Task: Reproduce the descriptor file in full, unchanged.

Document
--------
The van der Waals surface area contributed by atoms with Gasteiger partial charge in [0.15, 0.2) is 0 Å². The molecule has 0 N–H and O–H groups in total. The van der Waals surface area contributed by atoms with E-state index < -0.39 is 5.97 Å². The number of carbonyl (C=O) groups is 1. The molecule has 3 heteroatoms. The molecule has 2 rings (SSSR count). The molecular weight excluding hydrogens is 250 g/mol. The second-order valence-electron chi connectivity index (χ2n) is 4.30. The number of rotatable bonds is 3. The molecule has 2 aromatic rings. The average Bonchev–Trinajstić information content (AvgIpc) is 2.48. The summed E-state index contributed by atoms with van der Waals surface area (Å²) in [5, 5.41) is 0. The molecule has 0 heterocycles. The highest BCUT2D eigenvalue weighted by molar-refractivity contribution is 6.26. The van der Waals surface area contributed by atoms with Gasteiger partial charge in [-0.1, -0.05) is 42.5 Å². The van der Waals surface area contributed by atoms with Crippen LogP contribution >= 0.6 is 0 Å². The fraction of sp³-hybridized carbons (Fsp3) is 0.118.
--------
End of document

The van der Waals surface area contributed by atoms with Gasteiger partial charge in [0.15, 0.2) is 0 Å². The molecule has 0 N–H and O–H groups in total. The van der Waals surface area contributed by atoms with E-state index < -0.39 is 5.97 Å². The number of carbonyl (C=O) groups is 1. The molecule has 3 heteroatoms. The molecule has 2 rings (SSSR count). The molecular weight excluding hydrogens is 250 g/mol. The second-order valence-electron chi connectivity index (χ2n) is 4.30. The number of rotatable bonds is 3. The molecule has 2 aromatic rings. The average Bonchev–Trinajstić information content (AvgIpc) is 2.48. The summed E-state index contributed by atoms with van der Waals surface area (Å²) in [5, 5.41) is 0. The molecule has 0 heterocycles. The highest BCUT2D eigenvalue weighted by molar-refractivity contribution is 6.26. The van der Waals surface area contributed by atoms with Gasteiger partial charge in [-0.1, -0.05) is 42.5 Å². The van der Waals surface area contributed by atoms with Crippen LogP contribution >= 0.6 is 0 Å². The fraction of sp³-hybridized carbons (Fsp3) is 0.118.